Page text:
There are four separate references to Eldredge in the Mexican intelligence memo on La Familia. The cartel has conducted a three-year recruitment and PR campaign across Michoacan featuring thousands of billboards and banderas carrying their evangelical message and warnings. La Familia is known for tagging its executions and other mayhem as “la divina justica”–divine justice.

The report says La Familia leader, Nazario Gonzalez Moreno aka El Loco o More Chayo (”The Craziest”) has made Eldredge’s books salvaje de corazon required reading for La Familia and has paid rural teachers and National Development Education members to circulate the Colorado-based evangelical’s writings throughout the Michoacan countryside.

Braveheart vs. Mister Rogers: John Eldredge’s Walk on the Wild Side

With this in mind, take a look at Wild at Heart. The basic contention is that God created man with a wild heart, and God did this because God Himself is wild at heart. An idea central to Eldredge’s message (and quoted from the inside dust jacket of the book) is that every man must have “a battle to fight, a beauty to rescue and an adventure to live. That is how he bears the image of God.” Eldredge holds up Braveheart hero William Wallace as an example of a real man, in contrast to the late Mister Rogers, the soft-spoken children’s TV personality, as a weak, modem Christian man.

Eldredge claims that if Christian men are going to change from a pitiful bunch of “really nice guys” to men who are made in the image of God (imago Det) they must re-examine their false presumptions about God’s character to recover their true, God-given, male identity as wild hearts. Eldredge’s message is permeated with his outdoor experiences, mixed with selected ideas gleaned from a variety of sources, including the neo-pagan offerings of several secular men’s movement writers and movies (especially, Legends of the Fall, Braveheart, and Gladiator). He combines this with loosely-interpreted Bible passages and evangelical “christianese.”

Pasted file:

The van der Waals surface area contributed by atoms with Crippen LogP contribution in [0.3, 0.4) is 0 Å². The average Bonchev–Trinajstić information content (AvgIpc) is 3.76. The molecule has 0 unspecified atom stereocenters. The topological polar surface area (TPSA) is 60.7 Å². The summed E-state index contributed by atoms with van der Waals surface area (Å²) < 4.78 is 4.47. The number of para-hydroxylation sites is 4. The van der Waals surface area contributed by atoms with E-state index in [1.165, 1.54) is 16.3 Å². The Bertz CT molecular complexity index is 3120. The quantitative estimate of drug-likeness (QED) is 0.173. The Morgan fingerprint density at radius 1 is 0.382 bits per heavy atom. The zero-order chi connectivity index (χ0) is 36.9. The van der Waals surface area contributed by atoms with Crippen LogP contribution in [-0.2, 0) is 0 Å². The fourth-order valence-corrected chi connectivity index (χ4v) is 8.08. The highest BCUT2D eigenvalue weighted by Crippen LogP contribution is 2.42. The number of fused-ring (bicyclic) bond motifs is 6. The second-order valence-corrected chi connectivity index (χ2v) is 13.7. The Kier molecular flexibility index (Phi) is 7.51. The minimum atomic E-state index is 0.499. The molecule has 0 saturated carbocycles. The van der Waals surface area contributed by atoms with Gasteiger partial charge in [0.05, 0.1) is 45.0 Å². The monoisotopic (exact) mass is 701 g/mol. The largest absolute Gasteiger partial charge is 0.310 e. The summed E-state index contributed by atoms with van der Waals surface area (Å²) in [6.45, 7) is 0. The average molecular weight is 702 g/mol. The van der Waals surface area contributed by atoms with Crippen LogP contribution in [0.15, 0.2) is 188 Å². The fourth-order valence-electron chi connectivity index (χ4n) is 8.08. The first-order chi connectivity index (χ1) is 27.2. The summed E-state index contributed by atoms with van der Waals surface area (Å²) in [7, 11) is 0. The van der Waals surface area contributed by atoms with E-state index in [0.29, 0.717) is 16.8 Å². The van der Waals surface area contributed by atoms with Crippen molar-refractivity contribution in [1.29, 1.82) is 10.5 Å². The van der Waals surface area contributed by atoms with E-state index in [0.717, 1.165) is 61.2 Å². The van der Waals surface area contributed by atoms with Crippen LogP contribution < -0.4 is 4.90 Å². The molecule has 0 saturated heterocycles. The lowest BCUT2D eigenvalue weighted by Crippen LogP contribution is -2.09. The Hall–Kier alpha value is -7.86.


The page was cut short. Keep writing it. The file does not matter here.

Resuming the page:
“Eldredge quotes from Isaiah 63, which describes God wearing blood-stained clothes, spattered as though he had been treading a wine press. Then he writes: ‘Talk about Braveheart. This is one fierce, wild, and passionate guy. I have never heard Mister Rogers talk like that. Come to think of it, I never heard anyone in church talk like that, either. But this is the God of heaven and earth.””

On August 18, 2006, the organization decapitated Jesús Rodríguez Valencia, a member of the Milenio Cartel, placing the following message next to his cadaver: “All that rises falls of its own weight, it would be like this, the family greets you.” Three months later, the police discovered two bodies on the Zamora-La Barca highway, next to which was a note that said: “For those who sell ice. This is divine justice. Sincerely, La Familia.” “Divine justice. No to the meth makers, La Familia,” was the text discovered alongside a body found on the Jacona-Los Reyes highway. The message appeared on a green card, reflecting the color that La Familia uses on its emblems, placards, and communications.

In all, authorities attributed 17 decapitations to La Familia in 2006 alone. Between the murder of Rodriguez Valencia that August and December 31, 2008, La Familia killed scores, if not hundreds, of people. There were 233 executions in Michoacan, most of whose victims belonged to one criminal band or another.